US 310472 A
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Description (OCR text may contain errors)
W. STANLEY, Jr.
No. 310,472. Patented Jan. 6,1885.
UNiTED S'rarss Ferarri @erica VILLIAllI STANLEY, JIL, OE ENGIJEVOOD, IEV JERSEY.
SPECIFICATION forming pari'. of Letters Patent No. 310,@72, dated January 6, 1885.
Application filed December 5, 1882. Renewed July S, 1834. (No model.)
To all whom 'it may concern..-
Beit known that I, WILLIAM STANLEY, Jr., of Englewood, in the county of Bergen and State of New Jersey, have invented certain new and useful Improvements in Electric Cut Outs; and I declare the following to be a clear and exact description of the invention, when read in connection with the accompanying drawings.
The object ci' my invention is to prevent the dangers arising from and the loss of energy incident to overloading the conductor of an electric current, and this whether by a sudden increase in the current or by lessening the resistance of the conductor, or by reason of cross-circuiting, or for any other cause; and my invention consists of an air-chamber so arranged in proximity to or surrounding` an electric conductor that the heat generated in the conductor by reason of an abnormal current shall effect a rupture of the conductor by expanding the air in the air-chamber, and thereby displacing a movable body arranged to close such chamber, and connected with or constituting a part of such conductor.
In the drawings, Figure I is a perspective view of one form of cut-out embodying my improvements. Fig. II is a detail central section of the same, and Figs. III and IV represent inodications thereof.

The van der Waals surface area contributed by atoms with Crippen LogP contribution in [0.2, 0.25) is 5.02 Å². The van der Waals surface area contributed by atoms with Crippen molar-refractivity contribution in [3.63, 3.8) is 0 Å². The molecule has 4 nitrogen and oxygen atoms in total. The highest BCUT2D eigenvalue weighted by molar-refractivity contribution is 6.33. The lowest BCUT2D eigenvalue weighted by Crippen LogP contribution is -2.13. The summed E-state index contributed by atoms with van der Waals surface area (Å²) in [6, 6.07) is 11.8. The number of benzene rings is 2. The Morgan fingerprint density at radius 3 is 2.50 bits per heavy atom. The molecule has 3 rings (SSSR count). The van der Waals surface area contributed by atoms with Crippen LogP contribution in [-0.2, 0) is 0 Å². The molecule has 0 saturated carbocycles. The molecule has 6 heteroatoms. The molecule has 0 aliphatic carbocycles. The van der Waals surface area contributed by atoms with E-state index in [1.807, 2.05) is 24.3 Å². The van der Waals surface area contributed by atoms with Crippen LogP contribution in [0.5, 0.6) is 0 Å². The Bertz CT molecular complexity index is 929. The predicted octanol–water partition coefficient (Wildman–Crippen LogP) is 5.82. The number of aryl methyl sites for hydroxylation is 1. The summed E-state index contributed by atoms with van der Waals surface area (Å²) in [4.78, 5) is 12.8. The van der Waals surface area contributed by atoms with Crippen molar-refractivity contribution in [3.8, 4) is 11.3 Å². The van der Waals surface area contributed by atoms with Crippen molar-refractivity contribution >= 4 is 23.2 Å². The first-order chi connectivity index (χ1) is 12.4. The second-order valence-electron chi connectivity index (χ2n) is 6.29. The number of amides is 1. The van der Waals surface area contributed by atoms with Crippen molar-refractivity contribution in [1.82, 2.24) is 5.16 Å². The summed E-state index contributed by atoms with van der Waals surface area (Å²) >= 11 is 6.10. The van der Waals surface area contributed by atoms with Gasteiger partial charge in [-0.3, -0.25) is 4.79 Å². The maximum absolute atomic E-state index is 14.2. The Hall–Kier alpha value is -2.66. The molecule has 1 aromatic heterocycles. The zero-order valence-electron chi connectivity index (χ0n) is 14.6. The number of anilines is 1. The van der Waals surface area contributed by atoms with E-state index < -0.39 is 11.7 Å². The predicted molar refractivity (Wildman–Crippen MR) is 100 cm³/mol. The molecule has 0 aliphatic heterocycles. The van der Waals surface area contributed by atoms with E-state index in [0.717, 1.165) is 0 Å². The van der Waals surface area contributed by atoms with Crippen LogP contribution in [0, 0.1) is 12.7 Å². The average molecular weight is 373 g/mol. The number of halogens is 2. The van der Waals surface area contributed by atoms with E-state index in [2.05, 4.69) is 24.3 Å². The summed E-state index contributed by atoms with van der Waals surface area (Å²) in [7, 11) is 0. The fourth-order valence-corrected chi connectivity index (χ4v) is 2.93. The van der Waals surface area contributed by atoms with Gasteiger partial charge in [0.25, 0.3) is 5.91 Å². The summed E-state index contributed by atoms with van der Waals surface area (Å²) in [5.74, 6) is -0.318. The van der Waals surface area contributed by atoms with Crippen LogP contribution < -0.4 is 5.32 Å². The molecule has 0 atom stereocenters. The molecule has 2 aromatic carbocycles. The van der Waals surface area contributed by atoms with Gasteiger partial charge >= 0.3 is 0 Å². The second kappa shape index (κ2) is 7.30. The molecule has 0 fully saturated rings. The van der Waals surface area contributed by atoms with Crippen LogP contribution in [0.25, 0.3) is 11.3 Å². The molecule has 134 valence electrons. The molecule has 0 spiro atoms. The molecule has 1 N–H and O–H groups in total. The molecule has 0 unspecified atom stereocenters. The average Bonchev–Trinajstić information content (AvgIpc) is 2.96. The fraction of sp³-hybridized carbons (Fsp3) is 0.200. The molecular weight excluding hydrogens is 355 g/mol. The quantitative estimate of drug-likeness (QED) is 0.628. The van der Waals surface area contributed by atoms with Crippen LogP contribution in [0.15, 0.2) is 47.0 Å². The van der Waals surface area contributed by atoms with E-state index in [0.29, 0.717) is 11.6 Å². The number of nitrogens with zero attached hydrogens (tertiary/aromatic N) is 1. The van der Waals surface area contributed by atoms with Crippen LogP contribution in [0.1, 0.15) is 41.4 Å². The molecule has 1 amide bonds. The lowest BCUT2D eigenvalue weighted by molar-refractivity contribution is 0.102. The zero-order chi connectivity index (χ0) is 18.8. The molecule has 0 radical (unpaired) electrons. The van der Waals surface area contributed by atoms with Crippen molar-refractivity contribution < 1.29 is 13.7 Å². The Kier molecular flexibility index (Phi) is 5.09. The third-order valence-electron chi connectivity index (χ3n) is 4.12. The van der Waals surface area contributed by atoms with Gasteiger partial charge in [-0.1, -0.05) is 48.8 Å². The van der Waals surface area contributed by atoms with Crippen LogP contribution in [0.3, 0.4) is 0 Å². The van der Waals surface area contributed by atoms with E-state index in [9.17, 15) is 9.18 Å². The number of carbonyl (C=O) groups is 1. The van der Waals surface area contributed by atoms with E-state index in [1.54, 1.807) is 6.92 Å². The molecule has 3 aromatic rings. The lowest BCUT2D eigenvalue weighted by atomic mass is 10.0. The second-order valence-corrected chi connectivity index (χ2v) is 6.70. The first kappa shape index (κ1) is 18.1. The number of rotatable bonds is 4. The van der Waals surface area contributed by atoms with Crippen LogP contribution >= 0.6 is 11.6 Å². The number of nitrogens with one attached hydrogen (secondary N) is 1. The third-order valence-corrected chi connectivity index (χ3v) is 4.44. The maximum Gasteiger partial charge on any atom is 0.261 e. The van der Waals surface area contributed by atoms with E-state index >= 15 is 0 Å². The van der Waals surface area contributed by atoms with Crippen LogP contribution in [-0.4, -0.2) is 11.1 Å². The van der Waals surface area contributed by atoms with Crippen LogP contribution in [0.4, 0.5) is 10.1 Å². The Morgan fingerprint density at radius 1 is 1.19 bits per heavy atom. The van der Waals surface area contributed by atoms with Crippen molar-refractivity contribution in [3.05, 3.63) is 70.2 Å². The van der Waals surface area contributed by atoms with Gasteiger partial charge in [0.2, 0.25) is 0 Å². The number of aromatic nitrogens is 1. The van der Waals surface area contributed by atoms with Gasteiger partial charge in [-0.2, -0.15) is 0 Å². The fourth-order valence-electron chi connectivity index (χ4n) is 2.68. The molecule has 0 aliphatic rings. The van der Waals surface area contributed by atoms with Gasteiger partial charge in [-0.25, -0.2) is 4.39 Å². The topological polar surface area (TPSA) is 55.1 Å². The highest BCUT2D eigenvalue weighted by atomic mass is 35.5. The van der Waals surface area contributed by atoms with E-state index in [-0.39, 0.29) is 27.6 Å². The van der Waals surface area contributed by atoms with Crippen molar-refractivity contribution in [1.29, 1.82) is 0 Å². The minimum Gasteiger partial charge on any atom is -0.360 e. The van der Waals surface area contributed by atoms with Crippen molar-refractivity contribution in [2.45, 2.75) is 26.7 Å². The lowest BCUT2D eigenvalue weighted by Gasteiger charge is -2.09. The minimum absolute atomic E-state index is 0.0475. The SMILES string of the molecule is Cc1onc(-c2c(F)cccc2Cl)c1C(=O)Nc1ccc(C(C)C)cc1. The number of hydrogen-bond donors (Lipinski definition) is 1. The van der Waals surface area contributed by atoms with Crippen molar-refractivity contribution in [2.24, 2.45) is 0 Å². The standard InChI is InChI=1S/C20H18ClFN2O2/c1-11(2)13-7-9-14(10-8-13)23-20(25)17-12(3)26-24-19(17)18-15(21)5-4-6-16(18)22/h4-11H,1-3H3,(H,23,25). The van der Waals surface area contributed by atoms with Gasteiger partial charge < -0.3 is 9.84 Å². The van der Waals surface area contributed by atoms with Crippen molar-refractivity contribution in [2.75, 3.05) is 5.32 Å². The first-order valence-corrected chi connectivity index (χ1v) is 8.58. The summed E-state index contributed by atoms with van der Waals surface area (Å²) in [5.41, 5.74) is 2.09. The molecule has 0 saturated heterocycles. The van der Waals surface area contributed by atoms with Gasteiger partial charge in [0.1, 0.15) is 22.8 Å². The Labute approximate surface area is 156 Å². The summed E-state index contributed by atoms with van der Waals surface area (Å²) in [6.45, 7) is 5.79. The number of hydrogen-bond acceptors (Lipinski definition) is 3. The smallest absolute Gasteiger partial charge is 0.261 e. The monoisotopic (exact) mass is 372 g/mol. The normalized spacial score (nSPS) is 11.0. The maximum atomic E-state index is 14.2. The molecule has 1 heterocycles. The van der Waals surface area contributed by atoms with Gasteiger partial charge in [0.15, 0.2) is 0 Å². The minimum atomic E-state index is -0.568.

A is a tube, preferably, but not necessarily, of glass, which is closed at each end in any convenient way in the present case by blocks B, which also support it in proper position upon a wall, base, or bracket, C-and it is provided with a capillary passage, A, which unites the air-chamber A2 with the receivingchamber A5. Terminating in the air-chamber are two wires, D D', which constitute the conductor of an electric current. One of these wires, D, enters the air-chamber through the capillary passage, without filling it, however, and its end and the end of the wire D are so arranged that a globule of mercury, E, too large to pass through. the capillary passage by reason of its own weight serves to imite them and complete the circuit D D. rlhe electric circuit within the air-chamber consists, in whole or in part, of material of lower conducting-power, and therefore is of greater resistance, thanv the portions of the circuit exterior to the air-chamber; but it has such a degree of conductivity as to readily allow the passage of the current designed for this circuit; hence the operation of the apparatus under the iniluence of abnormal conditions is this: An excess ot' current produces heat in that part of the conductor which is of low conductivity, and the heat thus generated expands the air in the air-chamber and forces the globule of mercury which connects the terminals D and D/ into the receiver below, thus breaking the overloaded conductor. The chamber A, which receives the mercury when it is expelled from the air-chamber, may be closed; but it is usually provided with a small opening, which will permit the air to enter or pass out. rllhe airchamber, however, should be practically air-tight, or at least to such an extent that the expansive action of thc confined air may be utilized for the purpose described. 'Io reestablish the continuity of the conductor after it has been ruptured, as explained, the mercury has but to be agitated, with the lower chamber, A, uppermost, when it will ilow back into the air-chamber, and, the air-chamber being placed in the position shown, it will again imite the terminals of the conductor.